And pitchers with the most strikeouts missing per plate appearance based on their peripherals, minimum 1,000 batters faced:
|Player||Extra Ks Per PA|
Okay, so a knuckle-baller broke the system. Beyond that, we have two lefties and two righties. What do Olsen, Karstens, Capuano, and Byrd (and Wakefield, for that matter) have in common, according to Brooks Baseball?
They're all soft-tossers. So I really should have included fastball velocity in my metric like Blake did. Interestingly enough, all four of them also rely heavily on fastball-slider-changeup repertoire, though I'm not sure how common that is.
This chart summarizes the findings:
Jonny Venters sticks out like a sore thumb on the bottom right, but a full 46% of the players with a strikeout rate above 0.20 and fewer strikeouts than expected per plate appearance are left handed pitchers. Compare this to 28% of all pitchers in this study who are left-handed and we have a clear trend. I wonder if some of this is due to lefties facing more right handed hitters. They are less likely to strike out the hitters that they see more often, leading to lower than expected strikeout rates. This isn't the case with every lefty though, as both Bedard and Wood are top-ranked at getting more strikeouts than we would expect.
|Player||Extra BBs Per PA|
What do the top five pitchers who outperform their peripherals and walk fewer people than we expect have in common? Not throwing the four seam fastball a lot.
Kuroda, Francis and Hernandez are all sinkerballers, throwing their two seamer a majority of the time. Anderson does throw his four seamer more often than any other pitch, but only does so at a 41% clip. He throws a slider nearly as often at a 33% rate. Litsch throws his four seamer, two seamer and slider at comparable rates, but throws a cutter more often than either of those three.
Now the pitchers who walk more than we expect:
|Player||Extra BBs Per PA|
Sanchez and Perez are the only two of these five to appear in the major leagues this season. It's not going very well for Sanchez, who has a 9.68 FIP in 13 innings, although his walk rate has fallen to a more manageable 0.11. Perez is a little better off with a 3.67 FIP.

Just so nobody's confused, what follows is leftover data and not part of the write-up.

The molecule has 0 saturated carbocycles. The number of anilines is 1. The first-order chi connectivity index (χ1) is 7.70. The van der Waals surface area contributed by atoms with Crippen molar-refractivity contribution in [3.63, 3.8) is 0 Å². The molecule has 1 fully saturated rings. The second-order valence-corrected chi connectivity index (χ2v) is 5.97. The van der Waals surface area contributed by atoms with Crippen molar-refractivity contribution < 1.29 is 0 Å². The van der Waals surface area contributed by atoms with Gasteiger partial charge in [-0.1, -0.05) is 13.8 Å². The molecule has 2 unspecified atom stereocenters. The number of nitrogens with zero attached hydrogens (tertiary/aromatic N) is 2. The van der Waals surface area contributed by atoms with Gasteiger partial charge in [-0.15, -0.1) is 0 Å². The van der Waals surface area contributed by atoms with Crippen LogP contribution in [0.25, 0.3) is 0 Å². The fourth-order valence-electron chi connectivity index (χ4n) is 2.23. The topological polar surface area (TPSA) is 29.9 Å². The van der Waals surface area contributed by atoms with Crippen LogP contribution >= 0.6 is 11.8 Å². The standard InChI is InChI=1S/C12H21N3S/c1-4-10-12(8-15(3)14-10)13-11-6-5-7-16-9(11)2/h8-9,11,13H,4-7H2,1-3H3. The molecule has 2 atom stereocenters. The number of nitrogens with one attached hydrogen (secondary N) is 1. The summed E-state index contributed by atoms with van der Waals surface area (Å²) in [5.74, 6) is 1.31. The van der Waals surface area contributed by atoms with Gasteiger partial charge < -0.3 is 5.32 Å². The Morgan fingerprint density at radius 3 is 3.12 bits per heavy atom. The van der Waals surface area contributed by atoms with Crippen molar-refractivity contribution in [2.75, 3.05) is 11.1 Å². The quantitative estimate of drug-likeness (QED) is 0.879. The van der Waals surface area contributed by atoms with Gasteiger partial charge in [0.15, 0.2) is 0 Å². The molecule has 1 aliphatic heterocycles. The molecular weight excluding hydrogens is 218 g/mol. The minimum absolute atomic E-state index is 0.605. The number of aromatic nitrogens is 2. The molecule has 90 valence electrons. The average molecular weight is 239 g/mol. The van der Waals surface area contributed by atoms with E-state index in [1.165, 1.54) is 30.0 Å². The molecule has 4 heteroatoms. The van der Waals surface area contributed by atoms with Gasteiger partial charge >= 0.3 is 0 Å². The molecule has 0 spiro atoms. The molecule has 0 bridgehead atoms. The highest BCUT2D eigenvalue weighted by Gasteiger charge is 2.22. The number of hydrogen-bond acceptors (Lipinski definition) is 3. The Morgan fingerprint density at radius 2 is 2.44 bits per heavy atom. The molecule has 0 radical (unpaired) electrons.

Pitchers that walk a bunch of people tend to walk even more hitters than we would expect. It's a linear trend and is much more clear for walks than for strikeouts. Perhaps this is why walk rate is a better next season predictor than anything else. I had a classmate in college that would get into failure spirals. Once one thing went wrong, he would get angry, leading to another thing going wrong, leading to more anger. It was rather funny to watch from a distance, providing he did no real harm to himself or others. I feel like that's what happens with pitchers like Young and Matsuzaka. Once the walks start, they just keep coming and coming until eventually they've lost control of the game.
So what have we learned? Based on the preceding small sample sizes, this may be worth more digging into pitch usage data.
Does not having a changeup help pitchers get more strikeouts than expected? Do pitchers with fewer than expected walks rely less on their four seam fastball?
And a few things are certain: Lower fastball velocity means fewer strikeouts, left handed pitchers are more likely to strike out fewer batters than we expect, and finally high-walk pitchers just keep right on walking people.
As usual, thanks to Fangraphs for the data.